Analysis |

Fearing Election Debacle, Labor Chief's Resistance to Left-wing Union Starts to Wane

Talks of a joint Barak-Meretz run in September have Labor fearing it might spell its end in the ballot but there's one thing holding Peretz back

Yossi Verter
Yossi Verter
Send in e-mailSend in e-mail
Amir Peretz visiting the memorial of Yitzhak Rabin, July 1, 2019.
Amir Peretz visiting the memorial of Yitzhak Rabin, July 1, 2019. Credit: Nir Kedar
Yossi Verter
Yossi Verter

UPDATE: Meretz, Barak's party announce joint run ahead of Israeli election

The first cracks may have been discovered in Labor Party Chairman Amir Peretz’s wall of opposition to a joint run in Israel’s September election with left-wing parties Meretz and Ehud Barak’s Democratic Israel.

Israel's Arab voters can decide it all. Do they want to? LISTEN to Election Overdose

-- : --

According to people close to Peretz, the agreement in principle reached by Barak and Meretz leader Nitzan Horowitz on forming a joint ticket, with some Labor lawmakers like Stav Shaffir and Itzik Shmuli also likely to join, has given Labor leader second thoughts about whether agreeing to block any other possible mergers in his union with Orli Levi-Abekasis’s Gesher party, announced last week, wasn’t a mistake.

>> Read more: On eve of existential election, Israel’s center-left is on the verge of implosion | Analysis ■ How to unify the left and save Israel | Opinion ■ Is Labor's new partner a bridge or a barrier for Israel's left? | Editorial

Peretz’s well-wishers have warned him that if Meretz and Democratic Israel do end up on a joint slate, Labor-Gesher might fail to pass the 3.25-percent electoral threshold on September 17. The excitement talks of a union have generated on the left would even draw in more than a few voters who still keep true to the dying brand Peretz heads. With polls showing that on average, the Labor-Gesher ticket isn’t worth much more than seven Knesset seats, this mini-bang on the left could spell disaster for both of them.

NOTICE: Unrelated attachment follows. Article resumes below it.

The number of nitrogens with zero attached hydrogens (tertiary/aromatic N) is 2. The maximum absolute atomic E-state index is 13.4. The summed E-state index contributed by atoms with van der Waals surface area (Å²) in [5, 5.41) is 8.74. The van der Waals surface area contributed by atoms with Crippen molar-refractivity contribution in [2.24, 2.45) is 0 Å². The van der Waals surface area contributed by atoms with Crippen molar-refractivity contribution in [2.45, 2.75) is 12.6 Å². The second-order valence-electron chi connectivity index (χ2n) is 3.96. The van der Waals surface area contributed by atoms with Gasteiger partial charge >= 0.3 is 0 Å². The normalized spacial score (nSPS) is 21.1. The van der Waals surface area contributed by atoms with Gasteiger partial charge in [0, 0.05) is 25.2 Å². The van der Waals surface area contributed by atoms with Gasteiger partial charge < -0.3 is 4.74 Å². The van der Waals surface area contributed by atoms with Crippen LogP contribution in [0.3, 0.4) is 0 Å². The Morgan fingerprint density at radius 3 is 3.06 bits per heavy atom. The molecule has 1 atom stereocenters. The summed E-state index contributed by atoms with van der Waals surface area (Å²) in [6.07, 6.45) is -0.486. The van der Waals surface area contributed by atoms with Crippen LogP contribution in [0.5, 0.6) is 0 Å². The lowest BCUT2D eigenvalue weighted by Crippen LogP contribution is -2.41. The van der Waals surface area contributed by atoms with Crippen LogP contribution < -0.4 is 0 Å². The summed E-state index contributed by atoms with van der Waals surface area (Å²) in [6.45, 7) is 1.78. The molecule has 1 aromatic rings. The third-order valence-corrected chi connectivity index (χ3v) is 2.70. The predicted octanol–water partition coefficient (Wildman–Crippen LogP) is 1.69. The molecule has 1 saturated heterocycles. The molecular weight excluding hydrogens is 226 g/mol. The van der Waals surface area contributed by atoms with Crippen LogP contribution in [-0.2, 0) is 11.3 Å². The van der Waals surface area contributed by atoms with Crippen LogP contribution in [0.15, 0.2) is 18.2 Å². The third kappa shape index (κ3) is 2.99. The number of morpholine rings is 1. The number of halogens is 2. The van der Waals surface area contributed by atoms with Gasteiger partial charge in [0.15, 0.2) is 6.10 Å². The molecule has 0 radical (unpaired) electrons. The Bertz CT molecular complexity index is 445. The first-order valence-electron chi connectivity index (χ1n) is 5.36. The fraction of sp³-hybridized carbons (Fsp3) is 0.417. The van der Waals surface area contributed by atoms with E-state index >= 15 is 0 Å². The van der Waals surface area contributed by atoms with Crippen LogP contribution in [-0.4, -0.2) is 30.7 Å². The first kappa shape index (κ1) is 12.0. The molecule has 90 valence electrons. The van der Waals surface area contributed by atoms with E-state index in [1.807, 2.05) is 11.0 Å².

Aside from his apparently genuine belief that joining hands with Levi-Abekasis will “bring down the walls” and attract voters from the soft right to Labor, Peretz can’t stand the thought of a union with former Prime Minister Barak. Though both have insisted they would resolve their differences and stressed their only consideration is the left bloc’s best, Peretz remains suspicious of Barak, doesn’t believe a word he says and has even compared him to a suicide bomber.

Ehud Barak launching his Democratic Israel party, July 17, 2019. Credit: Tomer Appelbaum

“He’s like someone who enters a room wearing an explosive vest and threatens that if we don’t capitulate to him and his demands, he’ll blow himself up and take us all with him,” Peretz said.

Shaffir is already deeply embedded in the Meretz-Democratic Israel joint ticket; Shmuli is still trying to persuade Peretz that sticking to the existing Labor-Gesher ticket would be a serious mistake. At a meeting between the two on Tuesday, Shmuli asked Peretz, “Let’s say you manage to get two additional seats, but Meretz falls below the electoral threshold?” Peretz replied, “Why is that my problem?”

This answer convinced Shmuli that Peretz isn’t taking the interests of the left-wing bloc into account. Rather, he wants to create a ticket that could determine the balance between right and left in Israel’s parliament after the election.

Click the alert icon to follow topics:



Automatic approval of subscriber comments.
From $1 for the first month

Already signed up? LOG IN


Charles Lindbergh addressing an America First Committee rally on October 3, 1941.

Ken Burns’ Brilliant ‘The U.S. and the Holocaust’ Has Only One Problem

The projected rise in sea level on a beach in Haifa over the next 30 years.

Facing Rapid Rise in Sea Levels, Israel Could Lose Large Parts of Its Coastline by 2050

Tal Dilian.

As Israel Reins in Its Cyberarms Industry, an Ex-intel Officer Is Building a New Empire

Queen Elizabeth II, King Charles III and a British synagogue.

How the Queen’s Death Changes British Jewry’s Most Distinctive Prayer

Newly appointed Israeli ambassador to Chile, Gil Artzyeli, poses for a group picture alongside Rabbi Yonatan Szewkis, Chilean deputy Helia Molina and Gerardo Gorodischer, during a religious ceremony in a synagogue in Vina del Mar, Chile last week.

Chile Community Leaders 'Horrified' by Treatment of Israeli Envoy

Queen Elizabeth attends a ceremony at Windsor Castle, in June 2021.

Over 120 Countries, but Never Israel: Queen Elizabeth II's Unofficial Boycott